This EPIN study brings together contributions from a broad selection of member states and provides insightful analysis into the 2014 elections to the European Parliament on the ground. The report reveals the different factors that impede the development of genuine European elections and the consequences of the ballot in the member states covered by the study, namely Bulgaria, Finland, France, Germany, Greece, Italy, the Netherlands, Poland, Romania, Spain and the UK, and at EU level.
The report finds that:
• The EP Resolution to encourage European parties to nominate candidates for the next Commission President has not really increased public interest in the EU and voter turnout will probably remain low. • Visibility of the European top candidates in most member states has been quite limited. • National manifestos do not coincide – and sometimes event conflict with – the European parties’ manifestos. • Election debates focus on national issues; EU issues are only brought to public debate when they are relevant for domestic politics. • Again, we will see a protest vote against governments and large parties. The EP elections are still perceived as a test ahead of local and national elections, or as a vote of confidence in national governments. • This year the protest vote also concerns the EU. The report predicts a more eurosceptic ballot that might complicate decision-making in the EU, exacerbate the conflict between the national and European levels and increase tensions among member states.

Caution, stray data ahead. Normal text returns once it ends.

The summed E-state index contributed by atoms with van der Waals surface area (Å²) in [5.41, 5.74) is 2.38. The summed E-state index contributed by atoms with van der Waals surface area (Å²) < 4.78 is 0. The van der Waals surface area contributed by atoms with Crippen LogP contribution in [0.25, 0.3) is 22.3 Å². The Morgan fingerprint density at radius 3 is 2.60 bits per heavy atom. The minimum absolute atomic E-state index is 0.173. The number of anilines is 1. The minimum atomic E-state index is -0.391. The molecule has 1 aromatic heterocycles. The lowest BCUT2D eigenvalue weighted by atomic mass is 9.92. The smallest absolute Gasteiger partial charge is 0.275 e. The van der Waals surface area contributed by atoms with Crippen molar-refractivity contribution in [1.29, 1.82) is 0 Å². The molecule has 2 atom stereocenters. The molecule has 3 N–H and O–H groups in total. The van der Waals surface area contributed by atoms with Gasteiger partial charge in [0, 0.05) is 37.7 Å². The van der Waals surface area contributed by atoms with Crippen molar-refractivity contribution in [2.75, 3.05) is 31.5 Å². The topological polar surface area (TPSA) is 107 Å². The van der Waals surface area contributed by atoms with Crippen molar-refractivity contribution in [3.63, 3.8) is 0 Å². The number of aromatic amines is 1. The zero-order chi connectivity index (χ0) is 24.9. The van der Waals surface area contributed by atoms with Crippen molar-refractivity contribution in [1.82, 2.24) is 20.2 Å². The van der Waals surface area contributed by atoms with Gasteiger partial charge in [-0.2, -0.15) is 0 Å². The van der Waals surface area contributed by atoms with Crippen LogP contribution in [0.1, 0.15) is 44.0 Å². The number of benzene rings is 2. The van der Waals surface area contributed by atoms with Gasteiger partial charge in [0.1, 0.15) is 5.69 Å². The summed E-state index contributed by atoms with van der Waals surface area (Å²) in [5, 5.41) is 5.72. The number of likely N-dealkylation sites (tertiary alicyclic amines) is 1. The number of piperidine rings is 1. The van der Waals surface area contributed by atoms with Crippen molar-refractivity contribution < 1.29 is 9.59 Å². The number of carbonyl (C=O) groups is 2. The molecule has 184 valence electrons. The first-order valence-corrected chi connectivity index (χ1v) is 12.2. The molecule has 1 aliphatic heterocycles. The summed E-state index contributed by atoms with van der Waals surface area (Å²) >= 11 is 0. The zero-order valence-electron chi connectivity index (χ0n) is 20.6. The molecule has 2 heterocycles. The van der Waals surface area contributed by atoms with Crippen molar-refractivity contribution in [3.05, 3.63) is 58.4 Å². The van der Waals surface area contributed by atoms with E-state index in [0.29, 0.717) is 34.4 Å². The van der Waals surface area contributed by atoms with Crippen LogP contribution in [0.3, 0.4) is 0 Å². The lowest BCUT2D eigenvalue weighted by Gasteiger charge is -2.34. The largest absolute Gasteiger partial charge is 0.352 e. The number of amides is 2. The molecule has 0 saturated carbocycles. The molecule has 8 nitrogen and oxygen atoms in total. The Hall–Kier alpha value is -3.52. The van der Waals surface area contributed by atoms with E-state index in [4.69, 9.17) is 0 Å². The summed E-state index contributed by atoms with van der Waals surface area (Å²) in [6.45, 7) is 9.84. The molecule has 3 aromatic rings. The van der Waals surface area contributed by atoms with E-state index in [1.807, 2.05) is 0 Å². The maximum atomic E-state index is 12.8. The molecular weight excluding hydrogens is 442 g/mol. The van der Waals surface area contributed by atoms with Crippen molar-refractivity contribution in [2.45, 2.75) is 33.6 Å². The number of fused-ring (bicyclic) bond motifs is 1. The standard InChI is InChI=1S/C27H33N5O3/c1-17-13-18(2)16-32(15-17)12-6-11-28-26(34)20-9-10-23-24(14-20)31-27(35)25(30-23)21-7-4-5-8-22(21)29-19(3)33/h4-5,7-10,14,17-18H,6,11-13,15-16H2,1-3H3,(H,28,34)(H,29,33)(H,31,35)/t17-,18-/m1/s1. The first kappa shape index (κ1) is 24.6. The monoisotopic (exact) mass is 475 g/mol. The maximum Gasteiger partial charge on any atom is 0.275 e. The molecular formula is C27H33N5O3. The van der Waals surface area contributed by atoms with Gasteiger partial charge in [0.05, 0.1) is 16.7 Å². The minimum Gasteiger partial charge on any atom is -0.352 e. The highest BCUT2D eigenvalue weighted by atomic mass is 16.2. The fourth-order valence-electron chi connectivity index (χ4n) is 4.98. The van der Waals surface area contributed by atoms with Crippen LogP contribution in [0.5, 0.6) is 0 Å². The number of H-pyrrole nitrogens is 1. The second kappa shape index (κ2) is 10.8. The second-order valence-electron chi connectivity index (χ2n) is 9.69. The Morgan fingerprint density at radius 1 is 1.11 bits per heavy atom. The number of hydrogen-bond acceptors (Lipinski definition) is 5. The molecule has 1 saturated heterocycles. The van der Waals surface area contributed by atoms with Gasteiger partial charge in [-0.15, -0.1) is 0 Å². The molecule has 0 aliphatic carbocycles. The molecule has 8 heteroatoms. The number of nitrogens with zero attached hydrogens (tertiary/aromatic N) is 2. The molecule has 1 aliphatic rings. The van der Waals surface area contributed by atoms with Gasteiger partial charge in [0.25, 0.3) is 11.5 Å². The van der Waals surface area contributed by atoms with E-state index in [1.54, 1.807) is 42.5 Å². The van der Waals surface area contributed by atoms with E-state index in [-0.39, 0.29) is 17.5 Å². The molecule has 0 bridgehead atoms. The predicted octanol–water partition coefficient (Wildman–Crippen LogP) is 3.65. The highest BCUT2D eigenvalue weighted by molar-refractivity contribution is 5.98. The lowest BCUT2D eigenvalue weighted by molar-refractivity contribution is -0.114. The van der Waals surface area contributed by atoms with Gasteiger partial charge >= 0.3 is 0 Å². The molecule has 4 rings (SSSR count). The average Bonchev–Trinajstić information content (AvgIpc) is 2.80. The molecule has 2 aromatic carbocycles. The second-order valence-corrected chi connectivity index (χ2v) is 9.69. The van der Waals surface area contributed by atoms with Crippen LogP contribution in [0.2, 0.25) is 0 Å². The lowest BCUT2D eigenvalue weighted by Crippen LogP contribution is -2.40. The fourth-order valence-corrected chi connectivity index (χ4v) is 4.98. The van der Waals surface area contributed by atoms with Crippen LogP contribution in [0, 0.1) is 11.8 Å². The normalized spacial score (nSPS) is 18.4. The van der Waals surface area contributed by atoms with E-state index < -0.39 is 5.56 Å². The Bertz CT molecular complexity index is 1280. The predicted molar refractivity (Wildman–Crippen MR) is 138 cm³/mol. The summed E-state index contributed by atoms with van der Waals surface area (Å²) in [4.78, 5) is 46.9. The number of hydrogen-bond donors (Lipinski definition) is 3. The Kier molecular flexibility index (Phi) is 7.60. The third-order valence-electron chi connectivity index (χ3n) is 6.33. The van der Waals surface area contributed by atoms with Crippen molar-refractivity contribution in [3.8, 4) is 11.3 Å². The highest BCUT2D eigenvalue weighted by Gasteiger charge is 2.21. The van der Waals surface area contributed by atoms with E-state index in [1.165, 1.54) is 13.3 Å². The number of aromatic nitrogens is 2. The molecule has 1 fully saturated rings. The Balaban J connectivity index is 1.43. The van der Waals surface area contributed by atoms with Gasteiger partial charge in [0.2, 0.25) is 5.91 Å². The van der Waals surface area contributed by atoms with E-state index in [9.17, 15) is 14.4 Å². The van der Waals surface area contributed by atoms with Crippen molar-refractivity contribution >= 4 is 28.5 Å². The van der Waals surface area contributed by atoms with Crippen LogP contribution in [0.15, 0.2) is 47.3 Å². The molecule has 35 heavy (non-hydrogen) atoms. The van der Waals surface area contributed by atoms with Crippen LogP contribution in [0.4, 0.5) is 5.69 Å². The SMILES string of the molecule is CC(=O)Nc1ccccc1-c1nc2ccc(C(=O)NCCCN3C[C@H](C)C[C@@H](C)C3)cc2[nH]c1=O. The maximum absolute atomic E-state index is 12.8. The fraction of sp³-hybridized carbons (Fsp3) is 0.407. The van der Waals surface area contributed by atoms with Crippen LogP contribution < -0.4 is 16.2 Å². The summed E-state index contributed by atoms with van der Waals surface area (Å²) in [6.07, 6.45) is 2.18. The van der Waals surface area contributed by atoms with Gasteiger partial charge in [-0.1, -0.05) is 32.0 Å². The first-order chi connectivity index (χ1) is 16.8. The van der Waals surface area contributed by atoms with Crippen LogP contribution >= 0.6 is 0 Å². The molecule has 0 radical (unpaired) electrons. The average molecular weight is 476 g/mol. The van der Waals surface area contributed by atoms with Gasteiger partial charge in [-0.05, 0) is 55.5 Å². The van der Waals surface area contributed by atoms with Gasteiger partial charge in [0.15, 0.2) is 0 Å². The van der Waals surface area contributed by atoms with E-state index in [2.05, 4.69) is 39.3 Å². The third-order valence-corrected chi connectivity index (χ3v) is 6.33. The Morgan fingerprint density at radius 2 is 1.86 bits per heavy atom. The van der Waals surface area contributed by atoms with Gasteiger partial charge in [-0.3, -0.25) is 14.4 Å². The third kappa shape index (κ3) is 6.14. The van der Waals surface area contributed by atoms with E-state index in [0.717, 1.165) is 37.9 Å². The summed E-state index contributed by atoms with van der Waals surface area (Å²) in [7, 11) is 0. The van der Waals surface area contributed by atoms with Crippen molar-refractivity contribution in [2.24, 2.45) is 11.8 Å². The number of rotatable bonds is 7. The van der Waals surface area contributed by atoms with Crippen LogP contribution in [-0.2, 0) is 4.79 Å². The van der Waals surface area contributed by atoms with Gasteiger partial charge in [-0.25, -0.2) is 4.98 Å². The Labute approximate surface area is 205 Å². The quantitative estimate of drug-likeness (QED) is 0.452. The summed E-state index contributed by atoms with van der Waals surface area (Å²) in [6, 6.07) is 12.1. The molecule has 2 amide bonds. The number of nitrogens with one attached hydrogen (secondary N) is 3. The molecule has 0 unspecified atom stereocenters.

Editors Sonia Piedrafita is a Research Fellow at CEPS and Anne Lauenroth is a Fellow at the German Institute for International and Security Affairs (SWP).